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Second-Order Effects

Posted by: Justin Bachman on October 25, 2011

By Tom Keene

Matt McCollister, a vice president at central Ohio’s economic development panel, Columbus2020, said the strong yen came up often in meetings with Japanese executives as a solid incentive for overseas investment. He visited Japan recently to woo more investment to the state.

Yuri Kageyama, the AP, 5 Oct 2011

Poor Honda, poor Toyota. The spin will be on Japan dying because of a strong Yen. (Strong Yen means marginally weaker Japanese exports. Nominal GDP and, ambiguously price, descend.)

It also suggests a media-clueless, second-order (second-round?) effect.

Tokyo will “buy” Asia and the United States of-a-Weak-Dollar-is-in-Our-Best-Lazy-Ass-Interest.

Jens Nordvig, of Nomura, has this nailed. Sara Eisen has this nailed. (See, Ms. Eisen at Bloomberg Radio+, all this at a theater near you.)

Yen-Won is out near we-are-South-Korea-and-you’re-not… deuce-standard deviations. Trade-weighted Yen is about five-deviations wide. Swiss trade-weighted was eightish-deviations wide before they screamed, “Onkel!”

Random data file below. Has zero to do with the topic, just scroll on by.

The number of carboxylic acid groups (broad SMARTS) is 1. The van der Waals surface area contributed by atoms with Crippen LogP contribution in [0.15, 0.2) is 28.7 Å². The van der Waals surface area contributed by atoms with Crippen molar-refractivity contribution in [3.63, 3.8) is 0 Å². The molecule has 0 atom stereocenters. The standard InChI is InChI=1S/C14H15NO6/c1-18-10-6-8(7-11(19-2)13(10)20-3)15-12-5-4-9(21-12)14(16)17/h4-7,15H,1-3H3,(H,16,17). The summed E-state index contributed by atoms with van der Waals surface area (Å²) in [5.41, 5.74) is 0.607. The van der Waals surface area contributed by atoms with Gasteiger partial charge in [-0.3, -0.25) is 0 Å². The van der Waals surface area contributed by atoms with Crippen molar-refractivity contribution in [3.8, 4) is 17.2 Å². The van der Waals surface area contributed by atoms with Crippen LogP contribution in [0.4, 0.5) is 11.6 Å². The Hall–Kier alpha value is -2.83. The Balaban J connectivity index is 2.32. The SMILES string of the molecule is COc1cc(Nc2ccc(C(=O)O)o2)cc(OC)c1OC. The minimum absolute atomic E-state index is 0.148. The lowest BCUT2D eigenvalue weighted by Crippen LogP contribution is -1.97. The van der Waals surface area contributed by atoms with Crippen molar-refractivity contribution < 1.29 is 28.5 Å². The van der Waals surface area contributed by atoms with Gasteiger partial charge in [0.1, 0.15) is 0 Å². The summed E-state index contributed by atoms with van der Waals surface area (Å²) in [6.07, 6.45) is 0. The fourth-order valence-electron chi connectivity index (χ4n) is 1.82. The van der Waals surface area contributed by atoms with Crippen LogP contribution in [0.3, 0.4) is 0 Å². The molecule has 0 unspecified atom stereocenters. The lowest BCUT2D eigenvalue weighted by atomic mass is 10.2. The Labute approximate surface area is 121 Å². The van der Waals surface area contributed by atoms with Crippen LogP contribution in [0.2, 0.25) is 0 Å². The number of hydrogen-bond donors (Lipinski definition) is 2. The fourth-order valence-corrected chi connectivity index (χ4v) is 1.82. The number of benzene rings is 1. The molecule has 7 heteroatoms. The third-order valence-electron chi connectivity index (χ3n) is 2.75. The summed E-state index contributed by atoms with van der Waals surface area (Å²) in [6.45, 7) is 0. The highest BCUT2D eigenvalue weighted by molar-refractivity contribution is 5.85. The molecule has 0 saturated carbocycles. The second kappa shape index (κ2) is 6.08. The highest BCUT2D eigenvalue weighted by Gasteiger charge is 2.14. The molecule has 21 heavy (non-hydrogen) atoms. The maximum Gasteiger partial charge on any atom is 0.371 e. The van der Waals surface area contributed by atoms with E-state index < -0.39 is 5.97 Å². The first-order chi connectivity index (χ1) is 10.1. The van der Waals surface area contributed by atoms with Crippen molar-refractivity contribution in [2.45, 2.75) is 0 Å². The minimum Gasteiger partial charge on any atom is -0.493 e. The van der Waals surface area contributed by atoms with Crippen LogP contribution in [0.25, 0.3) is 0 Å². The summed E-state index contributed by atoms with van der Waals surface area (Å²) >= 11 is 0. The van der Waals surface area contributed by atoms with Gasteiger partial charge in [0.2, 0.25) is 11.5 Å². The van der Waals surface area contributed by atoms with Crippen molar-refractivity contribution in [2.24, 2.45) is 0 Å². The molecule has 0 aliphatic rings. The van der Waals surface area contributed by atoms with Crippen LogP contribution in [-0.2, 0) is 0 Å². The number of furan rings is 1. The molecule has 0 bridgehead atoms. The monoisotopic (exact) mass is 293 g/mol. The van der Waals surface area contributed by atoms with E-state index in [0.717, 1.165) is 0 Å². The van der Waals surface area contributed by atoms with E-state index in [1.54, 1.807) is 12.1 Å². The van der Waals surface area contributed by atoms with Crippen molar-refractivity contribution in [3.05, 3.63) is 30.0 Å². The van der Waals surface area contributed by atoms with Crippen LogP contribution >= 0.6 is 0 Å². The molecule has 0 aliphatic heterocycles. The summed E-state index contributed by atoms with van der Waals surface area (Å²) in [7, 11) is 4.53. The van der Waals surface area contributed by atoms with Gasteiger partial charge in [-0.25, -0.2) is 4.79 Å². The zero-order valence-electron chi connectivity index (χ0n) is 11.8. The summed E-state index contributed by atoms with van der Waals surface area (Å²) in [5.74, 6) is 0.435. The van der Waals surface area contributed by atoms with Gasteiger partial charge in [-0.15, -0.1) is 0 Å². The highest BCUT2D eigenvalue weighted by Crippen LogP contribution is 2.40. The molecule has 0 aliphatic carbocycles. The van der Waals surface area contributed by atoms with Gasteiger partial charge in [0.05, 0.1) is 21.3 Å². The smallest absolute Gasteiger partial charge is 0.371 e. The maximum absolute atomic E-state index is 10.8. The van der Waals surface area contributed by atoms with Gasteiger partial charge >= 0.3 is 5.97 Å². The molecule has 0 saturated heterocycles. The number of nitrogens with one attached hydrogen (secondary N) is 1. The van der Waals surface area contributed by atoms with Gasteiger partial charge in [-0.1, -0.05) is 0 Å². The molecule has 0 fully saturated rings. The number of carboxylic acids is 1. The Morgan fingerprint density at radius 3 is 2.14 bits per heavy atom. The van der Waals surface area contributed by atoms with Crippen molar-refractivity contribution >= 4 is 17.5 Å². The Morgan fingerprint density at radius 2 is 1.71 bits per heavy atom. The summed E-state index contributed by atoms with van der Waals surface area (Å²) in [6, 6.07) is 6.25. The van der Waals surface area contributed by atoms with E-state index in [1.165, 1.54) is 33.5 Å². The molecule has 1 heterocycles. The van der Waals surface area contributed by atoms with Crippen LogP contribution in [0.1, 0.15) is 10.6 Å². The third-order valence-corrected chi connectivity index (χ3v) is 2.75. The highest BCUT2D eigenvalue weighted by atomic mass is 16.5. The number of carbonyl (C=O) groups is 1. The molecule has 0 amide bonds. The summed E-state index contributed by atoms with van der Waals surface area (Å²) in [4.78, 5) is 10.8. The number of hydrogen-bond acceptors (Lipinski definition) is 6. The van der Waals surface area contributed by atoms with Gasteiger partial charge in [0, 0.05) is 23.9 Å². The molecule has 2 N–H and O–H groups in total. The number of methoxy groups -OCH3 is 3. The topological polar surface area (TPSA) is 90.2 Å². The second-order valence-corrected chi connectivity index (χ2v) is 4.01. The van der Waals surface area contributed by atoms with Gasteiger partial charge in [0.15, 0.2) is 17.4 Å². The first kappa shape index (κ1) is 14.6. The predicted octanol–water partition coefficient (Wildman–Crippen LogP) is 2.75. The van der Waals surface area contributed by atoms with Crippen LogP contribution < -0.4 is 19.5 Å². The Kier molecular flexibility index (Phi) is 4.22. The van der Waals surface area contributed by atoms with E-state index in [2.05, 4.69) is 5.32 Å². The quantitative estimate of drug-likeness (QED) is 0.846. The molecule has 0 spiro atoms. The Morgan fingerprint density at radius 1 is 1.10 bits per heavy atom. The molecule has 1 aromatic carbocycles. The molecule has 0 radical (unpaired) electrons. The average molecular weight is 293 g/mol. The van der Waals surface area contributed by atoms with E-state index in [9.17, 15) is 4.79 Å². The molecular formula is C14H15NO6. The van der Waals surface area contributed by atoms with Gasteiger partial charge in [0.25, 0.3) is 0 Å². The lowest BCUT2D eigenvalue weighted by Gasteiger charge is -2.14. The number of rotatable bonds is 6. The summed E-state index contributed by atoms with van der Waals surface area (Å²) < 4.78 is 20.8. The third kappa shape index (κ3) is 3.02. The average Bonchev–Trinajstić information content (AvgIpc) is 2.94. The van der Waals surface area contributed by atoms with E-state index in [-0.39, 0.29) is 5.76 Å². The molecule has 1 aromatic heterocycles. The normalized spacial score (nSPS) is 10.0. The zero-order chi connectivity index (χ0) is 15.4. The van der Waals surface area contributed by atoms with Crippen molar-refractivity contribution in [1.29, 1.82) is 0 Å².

I will launch charts of first-order distortion on Radio+ (@ AppStore) and on Surveillance Midday. You should launch awareness of what developed-country irresponsibility brings at a lesser-order effect.

It, they, with a capital T, bring the obvious, BUT, applied surreptitiously at the deuce order. They confront stupid-wide Greece & stupid-strong CHF & crushing-strong JPY. Consider, what you, and I can’t see. (A Grossman & Stiglitz moment of awe.)

They will buy, acquire, an aggregated Kansas. Japan, cornered, will bring to bear, second-order effects. Discuss.

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EconoChat captures Tom Keene's thoughts on economics, finance and investment. He is editor-at-large for Bloomberg News and hosts Bloomberg Surveillance and Bloomberg on the Economy on NYC1130, Sirius 129 and XM 130 and Surveillance Midday on Bloomberg Television. His complete interviews are at Tom Keene on Demand. Look for Tom on twitter @tomkeene

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